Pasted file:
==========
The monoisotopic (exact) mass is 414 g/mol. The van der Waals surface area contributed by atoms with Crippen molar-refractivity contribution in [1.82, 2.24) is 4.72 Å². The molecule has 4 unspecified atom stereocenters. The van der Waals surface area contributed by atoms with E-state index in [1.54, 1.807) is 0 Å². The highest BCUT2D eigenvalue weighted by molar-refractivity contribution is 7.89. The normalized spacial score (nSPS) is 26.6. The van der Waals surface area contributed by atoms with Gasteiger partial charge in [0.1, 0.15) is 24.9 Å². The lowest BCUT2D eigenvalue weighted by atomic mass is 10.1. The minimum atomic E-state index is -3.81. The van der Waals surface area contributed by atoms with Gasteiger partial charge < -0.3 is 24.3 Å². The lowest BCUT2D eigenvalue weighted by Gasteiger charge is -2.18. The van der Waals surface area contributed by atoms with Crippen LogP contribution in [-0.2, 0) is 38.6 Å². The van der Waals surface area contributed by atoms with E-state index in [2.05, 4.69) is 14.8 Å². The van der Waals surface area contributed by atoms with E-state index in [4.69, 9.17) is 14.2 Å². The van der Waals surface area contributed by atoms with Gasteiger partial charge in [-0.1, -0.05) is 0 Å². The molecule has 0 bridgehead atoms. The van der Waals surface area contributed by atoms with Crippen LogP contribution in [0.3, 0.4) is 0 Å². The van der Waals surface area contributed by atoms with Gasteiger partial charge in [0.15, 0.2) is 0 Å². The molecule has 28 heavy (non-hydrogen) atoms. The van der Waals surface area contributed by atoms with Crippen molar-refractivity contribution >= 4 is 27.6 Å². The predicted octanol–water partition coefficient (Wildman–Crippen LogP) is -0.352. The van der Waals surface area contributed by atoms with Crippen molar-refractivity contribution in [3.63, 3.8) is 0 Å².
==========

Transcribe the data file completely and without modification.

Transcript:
The monoisotopic (exact) mass is 414 g/mol. The van der Waals surface area contributed by atoms with Crippen molar-refractivity contribution in [1.82, 2.24) is 4.72 Å². The molecule has 4 unspecified atom stereocenters. The van der Waals surface area contributed by atoms with E-state index in [1.54, 1.807) is 0 Å². The highest BCUT2D eigenvalue weighted by molar-refractivity contribution is 7.89. The normalized spacial score (nSPS) is 26.6. The van der Waals surface area contributed by atoms with Gasteiger partial charge in [0.1, 0.15) is 24.9 Å². The lowest BCUT2D eigenvalue weighted by atomic mass is 10.1. The minimum atomic E-state index is -3.81. The van der Waals surface area contributed by atoms with Gasteiger partial charge < -0.3 is 24.3 Å². The lowest BCUT2D eigenvalue weighted by Gasteiger charge is -2.18. The van der Waals surface area contributed by atoms with Crippen LogP contribution in [-0.2, 0) is 38.6 Å². The van der Waals surface area contributed by atoms with E-state index in [2.05, 4.69) is 14.8 Å². The van der Waals surface area contributed by atoms with E-state index in [4.69, 9.17) is 14.2 Å². The van der Waals surface area contributed by atoms with Gasteiger partial charge in [-0.1, -0.05) is 0 Å². The molecule has 0 bridgehead atoms. The van der Waals surface area contributed by atoms with Crippen LogP contribution in [0.3, 0.4) is 0 Å². The van der Waals surface area contributed by atoms with Gasteiger partial charge in [0.15, 0.2) is 0 Å². The molecule has 28 heavy (non-hydrogen) atoms. The van der Waals surface area contributed by atoms with Crippen molar-refractivity contribution >= 4 is 27.6 Å². The predicted octanol–water partition coefficient (Wildman–Crippen LogP) is -0.352. The van der Waals surface area contributed by atoms with Crippen molar-refractivity contribution in [3.63, 3.8) is 0 Å².